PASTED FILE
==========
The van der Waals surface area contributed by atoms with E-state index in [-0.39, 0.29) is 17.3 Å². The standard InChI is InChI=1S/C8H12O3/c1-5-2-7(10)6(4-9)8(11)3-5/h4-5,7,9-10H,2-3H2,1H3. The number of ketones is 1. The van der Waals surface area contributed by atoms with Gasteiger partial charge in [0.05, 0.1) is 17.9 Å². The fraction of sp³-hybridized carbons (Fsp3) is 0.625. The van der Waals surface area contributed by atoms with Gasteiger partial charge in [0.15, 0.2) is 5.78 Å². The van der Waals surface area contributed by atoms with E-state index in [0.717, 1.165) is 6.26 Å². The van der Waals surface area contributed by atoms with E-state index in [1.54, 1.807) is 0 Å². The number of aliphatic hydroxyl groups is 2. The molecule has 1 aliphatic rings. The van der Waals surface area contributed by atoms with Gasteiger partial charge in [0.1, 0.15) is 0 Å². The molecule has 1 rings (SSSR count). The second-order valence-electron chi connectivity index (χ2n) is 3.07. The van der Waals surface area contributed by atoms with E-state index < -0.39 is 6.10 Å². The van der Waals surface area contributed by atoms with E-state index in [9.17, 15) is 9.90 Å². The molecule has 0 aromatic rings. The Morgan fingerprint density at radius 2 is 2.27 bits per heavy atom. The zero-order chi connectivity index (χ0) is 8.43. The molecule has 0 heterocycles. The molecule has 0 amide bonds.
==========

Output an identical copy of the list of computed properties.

The van der Waals surface area contributed by atoms with E-state index in [-0.39, 0.29) is 17.3 Å². The standard InChI is InChI=1S/C8H12O3/c1-5-2-7(10)6(4-9)8(11)3-5/h4-5,7,9-10H,2-3H2,1H3. The number of ketones is 1. The van der Waals surface area contributed by atoms with Gasteiger partial charge in [0.05, 0.1) is 17.9 Å². The fraction of sp³-hybridized carbons (Fsp3) is 0.625. The van der Waals surface area contributed by atoms with Gasteiger partial charge in [0.15, 0.2) is 5.78 Å². The van der Waals surface area contributed by atoms with E-state index in [0.717, 1.165) is 6.26 Å². The van der Waals surface area contributed by atoms with E-state index in [1.54, 1.807) is 0 Å². The number of aliphatic hydroxyl groups is 2. The molecule has 1 aliphatic rings. The van der Waals surface area contributed by atoms with Gasteiger partial charge in [0.1, 0.15) is 0 Å². The molecule has 1 rings (SSSR count). The second-order valence-electron chi connectivity index (χ2n) is 3.07. The van der Waals surface area contributed by atoms with E-state index < -0.39 is 6.10 Å². The van der Waals surface area contributed by atoms with E-state index in [9.17, 15) is 9.90 Å². The molecule has 0 aromatic rings. The Morgan fingerprint density at radius 2 is 2.27 bits per heavy atom. The zero-order chi connectivity index (χ0) is 8.43. The molecule has 0 heterocycles. The molecule has 0 amide bonds.